At the corporate end of the market, high street lenders like Lloyds Bank have entered the BTR market alongside retailers John Lewis, which announced that it had identified 20 sites and will submit two planning applications in the London area. “If more retailers like John Lewis start to invest in suburban build-to-rent, better home design will be the result,” enhancing the market overall, said Peter O’Rourke at property and construction consultancy McBains. 

There is a vibrancy and freshness about the BTR market, thanks to popular developments such as the Keel project in Liverpool, a refurbished tax office with a gym and communal area, or Wembley Park next to the national soccer stadium, with specially-designed homeworking spaces and a host of shops and restaurants nearby.

The trend towards better amenities, including concierge services, electric vehicle charge points and smart energy use is attracting a new generation of investors. In addition, said Peter O’Rourke, “The cost of living crisis has increased the number of people who cannot afford to buy the dwelling they want, but are fed up with rogue landlords and want well-managed homes.” 

Many BTR schemes now offer three-year secure letting contracts, while the developments themselves include community areas and social events, promoted by the building management. “Residents will stay longer if they feel part of a community,” argued the Oxford-based RPS Group in a report on build-to-rent. “BTR developments offer high quality homes that cater for health and wellbeing, work and social needs… All this has a direct impact on rental income, rental security and void periods.”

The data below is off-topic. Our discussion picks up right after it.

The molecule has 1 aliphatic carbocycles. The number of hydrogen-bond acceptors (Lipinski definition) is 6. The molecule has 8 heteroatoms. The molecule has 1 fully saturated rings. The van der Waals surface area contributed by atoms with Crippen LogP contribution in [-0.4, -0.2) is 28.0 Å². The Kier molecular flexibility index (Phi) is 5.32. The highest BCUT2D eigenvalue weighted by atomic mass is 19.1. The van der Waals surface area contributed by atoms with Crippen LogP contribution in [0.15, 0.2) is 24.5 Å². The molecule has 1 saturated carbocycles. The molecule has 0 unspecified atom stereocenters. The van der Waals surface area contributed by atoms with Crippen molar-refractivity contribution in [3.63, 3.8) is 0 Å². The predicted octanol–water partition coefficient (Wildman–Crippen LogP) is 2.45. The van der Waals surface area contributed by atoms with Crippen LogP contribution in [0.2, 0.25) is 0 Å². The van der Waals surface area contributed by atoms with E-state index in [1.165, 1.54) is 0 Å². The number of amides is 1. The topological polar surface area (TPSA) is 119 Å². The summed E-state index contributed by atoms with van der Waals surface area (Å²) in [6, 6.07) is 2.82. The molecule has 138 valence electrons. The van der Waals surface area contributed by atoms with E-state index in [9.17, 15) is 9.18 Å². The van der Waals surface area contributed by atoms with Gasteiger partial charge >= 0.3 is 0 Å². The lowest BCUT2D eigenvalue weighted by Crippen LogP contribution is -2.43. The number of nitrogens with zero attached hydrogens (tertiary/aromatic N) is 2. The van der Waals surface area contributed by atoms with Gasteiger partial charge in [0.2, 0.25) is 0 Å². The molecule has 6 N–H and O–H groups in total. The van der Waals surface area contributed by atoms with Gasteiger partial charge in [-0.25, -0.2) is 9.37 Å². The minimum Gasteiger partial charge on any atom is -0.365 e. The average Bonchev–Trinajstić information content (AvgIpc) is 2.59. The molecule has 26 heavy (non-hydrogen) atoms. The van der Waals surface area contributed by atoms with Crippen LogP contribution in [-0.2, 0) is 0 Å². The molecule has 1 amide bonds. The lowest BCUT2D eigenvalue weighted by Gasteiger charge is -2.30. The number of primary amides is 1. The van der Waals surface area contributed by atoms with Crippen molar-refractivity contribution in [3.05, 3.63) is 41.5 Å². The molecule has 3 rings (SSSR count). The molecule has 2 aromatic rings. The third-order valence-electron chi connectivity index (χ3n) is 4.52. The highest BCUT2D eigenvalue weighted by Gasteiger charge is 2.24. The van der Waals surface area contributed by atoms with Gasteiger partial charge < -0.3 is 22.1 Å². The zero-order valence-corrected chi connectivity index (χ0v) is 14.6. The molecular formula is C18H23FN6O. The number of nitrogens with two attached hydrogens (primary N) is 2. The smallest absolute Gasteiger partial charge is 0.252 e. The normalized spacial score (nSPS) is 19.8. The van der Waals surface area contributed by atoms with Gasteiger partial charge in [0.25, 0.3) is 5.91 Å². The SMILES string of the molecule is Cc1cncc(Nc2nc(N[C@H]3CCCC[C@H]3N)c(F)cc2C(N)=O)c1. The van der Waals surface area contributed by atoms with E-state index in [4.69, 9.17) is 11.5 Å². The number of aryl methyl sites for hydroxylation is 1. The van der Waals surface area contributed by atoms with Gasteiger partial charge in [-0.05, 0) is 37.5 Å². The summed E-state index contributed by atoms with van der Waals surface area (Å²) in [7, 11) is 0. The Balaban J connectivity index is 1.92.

When these objectives are met, investors are keen to participate, contributing to a 48 per cent increase in residential investment for the first quarter of 2022, compared to the same period in 2021 according to CBRE. Investors like the way that successful BTR developments are anchored in “thriving locations with good local amenities and access to jobs, services and infrastructure,” as Property Week reported in May 2022, in a feature on BTR’s rising popularity. 

“For investors, the surrounding neighbourhood is linked to investment gains whilst for providers it is linked to maintaining occupancy,” argued the publication. “This includes prioritising the provision of trees and green spaces, walking and cycling infrastructure, a strong local economy with diverse retail offerings and access to transport links.”

In its latest report, ‘Who lives in Build-to-Rent?’, the UK Apartment Association (UKAA) reveals that 95 per cent of BTR schemes offer three-year leases, taken up by a third of tenants. It notes that BTR is “an affordable option available for singles, couples, sharers and families looking to make a long-term commitment to their living arrangements.”

“We believe that build-to-rent has a bright future,” added Stephen Clark at Finbri.  “UK SME developers are keen to play a role in modernising the UK’s residential property stock and addressing the housing crisis. By providing affordable financing with flexible terms and quick decision-making, we can help developers to bring these aims to fruition.”